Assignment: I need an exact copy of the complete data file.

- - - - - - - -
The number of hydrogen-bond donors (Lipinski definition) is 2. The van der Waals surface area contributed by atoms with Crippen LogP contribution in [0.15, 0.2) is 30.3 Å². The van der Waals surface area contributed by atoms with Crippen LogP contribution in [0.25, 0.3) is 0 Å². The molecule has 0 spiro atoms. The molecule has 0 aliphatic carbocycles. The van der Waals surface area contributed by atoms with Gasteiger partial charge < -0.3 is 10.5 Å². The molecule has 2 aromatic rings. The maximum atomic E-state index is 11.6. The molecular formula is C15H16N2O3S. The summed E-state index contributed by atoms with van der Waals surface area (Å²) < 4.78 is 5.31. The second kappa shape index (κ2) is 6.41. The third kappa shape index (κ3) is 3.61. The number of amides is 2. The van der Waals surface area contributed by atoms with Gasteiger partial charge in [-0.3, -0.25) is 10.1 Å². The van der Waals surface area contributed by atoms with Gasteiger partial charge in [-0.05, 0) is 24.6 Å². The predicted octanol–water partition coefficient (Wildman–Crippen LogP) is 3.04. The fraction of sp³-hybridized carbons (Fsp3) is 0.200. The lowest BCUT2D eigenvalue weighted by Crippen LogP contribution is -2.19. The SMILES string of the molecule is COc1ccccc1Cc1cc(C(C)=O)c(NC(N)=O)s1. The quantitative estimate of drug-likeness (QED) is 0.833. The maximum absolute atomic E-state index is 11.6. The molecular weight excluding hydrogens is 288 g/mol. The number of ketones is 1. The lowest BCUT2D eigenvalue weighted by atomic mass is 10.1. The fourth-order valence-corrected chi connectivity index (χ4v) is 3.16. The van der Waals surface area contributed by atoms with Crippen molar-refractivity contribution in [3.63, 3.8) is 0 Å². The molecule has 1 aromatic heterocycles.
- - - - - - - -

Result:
The number of hydrogen-bond donors (Lipinski definition) is 2. The van der Waals surface area contributed by atoms with Crippen LogP contribution in [0.15, 0.2) is 30.3 Å². The van der Waals surface area contributed by atoms with Crippen LogP contribution in [0.25, 0.3) is 0 Å². The molecule has 0 spiro atoms. The molecule has 0 aliphatic carbocycles. The van der Waals surface area contributed by atoms with Gasteiger partial charge < -0.3 is 10.5 Å². The molecule has 2 aromatic rings. The maximum atomic E-state index is 11.6. The molecular formula is C15H16N2O3S. The summed E-state index contributed by atoms with van der Waals surface area (Å²) < 4.78 is 5.31. The second kappa shape index (κ2) is 6.41. The third kappa shape index (κ3) is 3.61. The number of amides is 2. The van der Waals surface area contributed by atoms with Gasteiger partial charge in [-0.3, -0.25) is 10.1 Å². The van der Waals surface area contributed by atoms with Gasteiger partial charge in [-0.05, 0) is 24.6 Å². The predicted octanol–water partition coefficient (Wildman–Crippen LogP) is 3.04. The fraction of sp³-hybridized carbons (Fsp3) is 0.200. The lowest BCUT2D eigenvalue weighted by Crippen LogP contribution is -2.19. The SMILES string of the molecule is COc1ccccc1Cc1cc(C(C)=O)c(NC(N)=O)s1. The quantitative estimate of drug-likeness (QED) is 0.833. The maximum absolute atomic E-state index is 11.6. The molecular weight excluding hydrogens is 288 g/mol. The number of ketones is 1. The lowest BCUT2D eigenvalue weighted by atomic mass is 10.1. The fourth-order valence-corrected chi connectivity index (χ4v) is 3.16. The van der Waals surface area contributed by atoms with Crippen molar-refractivity contribution in [3.63, 3.8) is 0 Å². The molecule has 1 aromatic heterocycles.